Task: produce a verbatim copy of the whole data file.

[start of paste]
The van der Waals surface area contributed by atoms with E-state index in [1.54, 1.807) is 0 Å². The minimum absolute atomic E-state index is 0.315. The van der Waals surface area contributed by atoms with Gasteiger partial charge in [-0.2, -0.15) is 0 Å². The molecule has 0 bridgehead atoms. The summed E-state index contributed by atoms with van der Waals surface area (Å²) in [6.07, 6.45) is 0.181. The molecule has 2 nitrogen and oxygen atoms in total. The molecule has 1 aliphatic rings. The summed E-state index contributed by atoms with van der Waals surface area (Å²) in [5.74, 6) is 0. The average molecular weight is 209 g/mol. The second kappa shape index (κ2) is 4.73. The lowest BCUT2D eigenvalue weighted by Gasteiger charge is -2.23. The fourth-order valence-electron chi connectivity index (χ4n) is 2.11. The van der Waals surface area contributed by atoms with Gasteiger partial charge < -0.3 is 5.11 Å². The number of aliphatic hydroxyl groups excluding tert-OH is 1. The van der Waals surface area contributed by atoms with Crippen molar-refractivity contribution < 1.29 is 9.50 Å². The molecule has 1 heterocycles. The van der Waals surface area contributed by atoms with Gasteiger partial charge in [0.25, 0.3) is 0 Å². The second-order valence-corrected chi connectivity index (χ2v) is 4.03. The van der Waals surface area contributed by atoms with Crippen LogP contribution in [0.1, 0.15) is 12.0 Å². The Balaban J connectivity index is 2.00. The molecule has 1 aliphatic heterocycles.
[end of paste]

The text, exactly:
The van der Waals surface area contributed by atoms with E-state index in [1.54, 1.807) is 0 Å². The minimum absolute atomic E-state index is 0.315. The van der Waals surface area contributed by atoms with Gasteiger partial charge in [-0.2, -0.15) is 0 Å². The molecule has 0 bridgehead atoms. The summed E-state index contributed by atoms with van der Waals surface area (Å²) in [6.07, 6.45) is 0.181. The molecule has 2 nitrogen and oxygen atoms in total. The molecule has 1 aliphatic rings. The summed E-state index contributed by atoms with van der Waals surface area (Å²) in [5.74, 6) is 0. The average molecular weight is 209 g/mol. The second kappa shape index (κ2) is 4.73. The lowest BCUT2D eigenvalue weighted by Gasteiger charge is -2.23. The fourth-order valence-electron chi connectivity index (χ4n) is 2.11. The van der Waals surface area contributed by atoms with Gasteiger partial charge < -0.3 is 5.11 Å². The number of aliphatic hydroxyl groups excluding tert-OH is 1. The van der Waals surface area contributed by atoms with Crippen molar-refractivity contribution < 1.29 is 9.50 Å². The molecule has 1 heterocycles. The van der Waals surface area contributed by atoms with Gasteiger partial charge in [0.25, 0.3) is 0 Å². The second-order valence-corrected chi connectivity index (χ2v) is 4.03. The van der Waals surface area contributed by atoms with Crippen LogP contribution in [0.1, 0.15) is 12.0 Å². The Balaban J connectivity index is 2.00. The molecule has 1 aliphatic heterocycles.